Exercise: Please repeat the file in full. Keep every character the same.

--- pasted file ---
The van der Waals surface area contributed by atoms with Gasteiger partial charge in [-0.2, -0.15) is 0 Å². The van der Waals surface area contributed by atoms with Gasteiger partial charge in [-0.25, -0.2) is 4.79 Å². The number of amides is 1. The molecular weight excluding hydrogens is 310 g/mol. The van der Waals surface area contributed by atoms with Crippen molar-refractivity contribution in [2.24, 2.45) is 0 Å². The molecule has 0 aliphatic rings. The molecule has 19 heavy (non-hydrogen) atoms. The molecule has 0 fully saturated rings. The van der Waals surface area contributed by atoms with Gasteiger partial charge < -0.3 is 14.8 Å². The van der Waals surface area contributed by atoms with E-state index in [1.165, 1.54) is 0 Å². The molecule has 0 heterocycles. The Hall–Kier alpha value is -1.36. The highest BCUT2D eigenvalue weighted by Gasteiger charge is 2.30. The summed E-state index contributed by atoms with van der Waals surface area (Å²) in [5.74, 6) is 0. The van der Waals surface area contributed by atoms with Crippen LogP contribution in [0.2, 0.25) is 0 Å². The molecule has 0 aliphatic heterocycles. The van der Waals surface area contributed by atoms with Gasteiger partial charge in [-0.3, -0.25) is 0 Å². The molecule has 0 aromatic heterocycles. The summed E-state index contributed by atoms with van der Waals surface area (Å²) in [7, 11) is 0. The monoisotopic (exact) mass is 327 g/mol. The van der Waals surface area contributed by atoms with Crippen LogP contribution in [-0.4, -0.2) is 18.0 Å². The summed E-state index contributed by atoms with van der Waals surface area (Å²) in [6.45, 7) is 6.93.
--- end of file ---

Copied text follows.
The van der Waals surface area contributed by atoms with Gasteiger partial charge in [-0.2, -0.15) is 0 Å². The van der Waals surface area contributed by atoms with Gasteiger partial charge in [-0.25, -0.2) is 4.79 Å². The number of amides is 1. The molecular weight excluding hydrogens is 310 g/mol. The van der Waals surface area contributed by atoms with Crippen molar-refractivity contribution in [2.24, 2.45) is 0 Å². The molecule has 0 aliphatic rings. The molecule has 19 heavy (non-hydrogen) atoms. The molecule has 0 fully saturated rings. The van der Waals surface area contributed by atoms with Gasteiger partial charge < -0.3 is 14.8 Å². The van der Waals surface area contributed by atoms with E-state index in [1.165, 1.54) is 0 Å². The molecule has 0 heterocycles. The Hall–Kier alpha value is -1.36. The highest BCUT2D eigenvalue weighted by Gasteiger charge is 2.30. The summed E-state index contributed by atoms with van der Waals surface area (Å²) in [5.74, 6) is 0. The van der Waals surface area contributed by atoms with Crippen LogP contribution in [0.2, 0.25) is 0 Å². The molecule has 0 aliphatic heterocycles. The van der Waals surface area contributed by atoms with Gasteiger partial charge in [-0.3, -0.25) is 0 Å². The molecule has 0 aromatic heterocycles. The summed E-state index contributed by atoms with van der Waals surface area (Å²) in [7, 11) is 0. The monoisotopic (exact) mass is 327 g/mol. The van der Waals surface area contributed by atoms with Crippen LogP contribution in [-0.4, -0.2) is 18.0 Å². The summed E-state index contributed by atoms with van der Waals surface area (Å²) in [6.45, 7) is 6.93.